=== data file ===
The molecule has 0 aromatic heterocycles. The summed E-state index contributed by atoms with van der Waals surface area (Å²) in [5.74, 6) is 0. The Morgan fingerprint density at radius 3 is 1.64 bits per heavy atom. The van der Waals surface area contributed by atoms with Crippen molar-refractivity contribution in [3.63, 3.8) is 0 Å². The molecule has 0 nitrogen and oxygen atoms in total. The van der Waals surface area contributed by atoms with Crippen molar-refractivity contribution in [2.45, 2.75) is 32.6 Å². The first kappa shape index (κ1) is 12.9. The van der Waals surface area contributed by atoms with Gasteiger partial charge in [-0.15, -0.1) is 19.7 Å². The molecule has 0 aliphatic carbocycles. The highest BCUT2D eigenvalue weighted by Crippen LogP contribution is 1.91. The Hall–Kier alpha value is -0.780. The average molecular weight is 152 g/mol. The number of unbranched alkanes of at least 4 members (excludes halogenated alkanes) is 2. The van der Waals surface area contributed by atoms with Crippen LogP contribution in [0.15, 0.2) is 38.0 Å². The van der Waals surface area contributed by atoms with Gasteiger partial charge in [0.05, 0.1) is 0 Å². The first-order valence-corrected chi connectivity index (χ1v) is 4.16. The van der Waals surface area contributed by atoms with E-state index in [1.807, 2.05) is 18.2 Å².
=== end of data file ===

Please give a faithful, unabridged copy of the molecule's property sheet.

The molecule has 0 aromatic heterocycles. The summed E-state index contributed by atoms with van der Waals surface area (Å²) in [5.74, 6) is 0. The Morgan fingerprint density at radius 3 is 1.64 bits per heavy atom. The van der Waals surface area contributed by atoms with Crippen molar-refractivity contribution in [3.63, 3.8) is 0 Å². The molecule has 0 nitrogen and oxygen atoms in total. The van der Waals surface area contributed by atoms with Crippen molar-refractivity contribution in [2.45, 2.75) is 32.6 Å². The first kappa shape index (κ1) is 12.9. The van der Waals surface area contributed by atoms with Gasteiger partial charge in [-0.15, -0.1) is 19.7 Å². The molecule has 0 aliphatic carbocycles. The highest BCUT2D eigenvalue weighted by Crippen LogP contribution is 1.91. The Hall–Kier alpha value is -0.780. The average molecular weight is 152 g/mol. The number of unbranched alkanes of at least 4 members (excludes halogenated alkanes) is 2. The van der Waals surface area contributed by atoms with Crippen LogP contribution in [0.15, 0.2) is 38.0 Å². The van der Waals surface area contributed by atoms with Gasteiger partial charge in [0.05, 0.1) is 0 Å². The first-order valence-corrected chi connectivity index (χ1v) is 4.16. The van der Waals surface area contributed by atoms with E-state index in [1.807, 2.05) is 18.2 Å².